A Benjamin Cole post
The price of labor, in much of the developed world, is the bulk of the price of doing business. Depending on the estimate, between 60% and 70% of the cost of doing business is simply compensating employees.
While the U.S. Federal Reserve desperately sifts through data to find some reason to justify a rate hike, unit labor costs in the latest reported quarter, Q2…fell at a 1.4% annual rate.
I will cherry pick a little, but here is another fact: From Q3 2012 to Q2 2015, unit labor costs are up 1.77%—far less than 1% annually.
And indeed, from Q1 2007 to Q2 2015, a more than eight-year period, unit labor costs are up 5.91%. Again, unit labor costs are rising at less than 1% annual rates.
Fed’s 2% “Average” Target on PCE?
For the Fed to guess that inflation threatens to move above target when unit labor costs are presently falling, and have risen by less than 1% annually in the last seven years—well, I guess the Fed wants to predict inflation above target, and it will do so.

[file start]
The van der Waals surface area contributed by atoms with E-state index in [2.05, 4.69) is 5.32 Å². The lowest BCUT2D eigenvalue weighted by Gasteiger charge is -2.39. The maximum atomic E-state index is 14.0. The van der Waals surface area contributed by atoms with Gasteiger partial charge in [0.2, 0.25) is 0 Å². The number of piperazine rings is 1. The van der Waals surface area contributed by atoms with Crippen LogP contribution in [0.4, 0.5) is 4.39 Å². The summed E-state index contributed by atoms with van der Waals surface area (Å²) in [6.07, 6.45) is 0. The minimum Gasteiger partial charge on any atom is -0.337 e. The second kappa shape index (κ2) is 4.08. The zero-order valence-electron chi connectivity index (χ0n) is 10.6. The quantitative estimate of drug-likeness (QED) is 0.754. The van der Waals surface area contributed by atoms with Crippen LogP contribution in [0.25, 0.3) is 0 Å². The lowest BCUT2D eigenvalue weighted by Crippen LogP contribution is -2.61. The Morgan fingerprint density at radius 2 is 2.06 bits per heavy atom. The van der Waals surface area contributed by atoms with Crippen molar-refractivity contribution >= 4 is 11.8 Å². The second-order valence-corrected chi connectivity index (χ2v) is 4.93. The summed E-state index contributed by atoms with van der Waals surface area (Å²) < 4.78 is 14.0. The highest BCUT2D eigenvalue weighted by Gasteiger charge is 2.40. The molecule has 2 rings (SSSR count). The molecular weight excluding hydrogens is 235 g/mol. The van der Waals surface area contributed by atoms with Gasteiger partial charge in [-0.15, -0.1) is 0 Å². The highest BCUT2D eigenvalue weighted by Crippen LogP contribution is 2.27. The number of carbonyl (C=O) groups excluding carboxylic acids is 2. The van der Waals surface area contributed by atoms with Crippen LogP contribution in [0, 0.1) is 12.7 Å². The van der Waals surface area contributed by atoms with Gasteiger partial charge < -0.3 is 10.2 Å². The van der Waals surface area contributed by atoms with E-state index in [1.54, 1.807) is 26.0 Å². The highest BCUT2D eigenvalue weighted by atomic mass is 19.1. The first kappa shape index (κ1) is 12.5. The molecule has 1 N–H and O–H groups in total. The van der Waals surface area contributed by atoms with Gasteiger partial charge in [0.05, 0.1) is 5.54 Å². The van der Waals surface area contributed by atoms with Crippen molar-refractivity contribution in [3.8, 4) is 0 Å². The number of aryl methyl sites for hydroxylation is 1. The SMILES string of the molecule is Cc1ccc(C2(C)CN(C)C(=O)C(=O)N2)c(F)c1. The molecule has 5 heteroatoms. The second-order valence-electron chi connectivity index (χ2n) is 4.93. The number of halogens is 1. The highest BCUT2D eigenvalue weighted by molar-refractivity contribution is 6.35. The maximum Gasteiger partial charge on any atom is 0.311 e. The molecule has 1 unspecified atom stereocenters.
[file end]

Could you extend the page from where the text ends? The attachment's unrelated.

Of course, we have been below the Fed’s 2% “average” IT target continuously for more than three years. So, we “need” a couple of years above the “average” target.
So, if the Fed raises rates now, the Fed must be guessing inflation will be well above the average 2% PCE target for several years. After all, if we ran 3% inflation on the PCE for a couple of years, that would just balance results back to the putative average 2% IT.
Thus, if the Fed raises rates, it is saying the U.S. will soon be above 3% PCE inflation!
The TIPS market, btw, is predicting under 1% inflation for the next 5 years, as measured on the PCE.
Let me guess: We will see inflation and interest rates stay near zero, and sluggish economic growth.
Thanks, in large part, to Fed too-tight policies.